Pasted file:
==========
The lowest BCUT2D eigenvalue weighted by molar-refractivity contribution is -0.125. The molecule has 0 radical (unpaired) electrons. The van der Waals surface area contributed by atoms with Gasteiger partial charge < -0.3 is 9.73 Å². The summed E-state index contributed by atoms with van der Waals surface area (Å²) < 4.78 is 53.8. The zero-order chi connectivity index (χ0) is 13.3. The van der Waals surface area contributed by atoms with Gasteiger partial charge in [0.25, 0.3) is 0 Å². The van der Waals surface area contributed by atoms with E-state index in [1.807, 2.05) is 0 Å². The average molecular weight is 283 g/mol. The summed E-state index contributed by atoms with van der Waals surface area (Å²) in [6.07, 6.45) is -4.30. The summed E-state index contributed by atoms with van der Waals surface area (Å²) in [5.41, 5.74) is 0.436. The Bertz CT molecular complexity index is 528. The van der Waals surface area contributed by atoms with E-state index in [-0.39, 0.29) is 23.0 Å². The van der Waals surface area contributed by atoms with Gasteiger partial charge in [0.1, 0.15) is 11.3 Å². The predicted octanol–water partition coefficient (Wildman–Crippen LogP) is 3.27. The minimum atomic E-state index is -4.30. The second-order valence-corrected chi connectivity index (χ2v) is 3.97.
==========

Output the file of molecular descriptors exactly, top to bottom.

The lowest BCUT2D eigenvalue weighted by molar-refractivity contribution is -0.125. The molecule has 0 radical (unpaired) electrons. The van der Waals surface area contributed by atoms with Gasteiger partial charge < -0.3 is 9.73 Å². The summed E-state index contributed by atoms with van der Waals surface area (Å²) < 4.78 is 53.8. The zero-order chi connectivity index (χ0) is 13.3. The van der Waals surface area contributed by atoms with Gasteiger partial charge in [0.25, 0.3) is 0 Å². The van der Waals surface area contributed by atoms with E-state index in [1.807, 2.05) is 0 Å². The average molecular weight is 283 g/mol. The summed E-state index contributed by atoms with van der Waals surface area (Å²) in [6.07, 6.45) is -4.30. The summed E-state index contributed by atoms with van der Waals surface area (Å²) in [5.41, 5.74) is 0.436. The Bertz CT molecular complexity index is 528. The van der Waals surface area contributed by atoms with E-state index in [-0.39, 0.29) is 23.0 Å². The van der Waals surface area contributed by atoms with Gasteiger partial charge in [0.1, 0.15) is 11.3 Å². The predicted octanol–water partition coefficient (Wildman–Crippen LogP) is 3.27. The minimum atomic E-state index is -4.30. The second-order valence-corrected chi connectivity index (χ2v) is 3.97.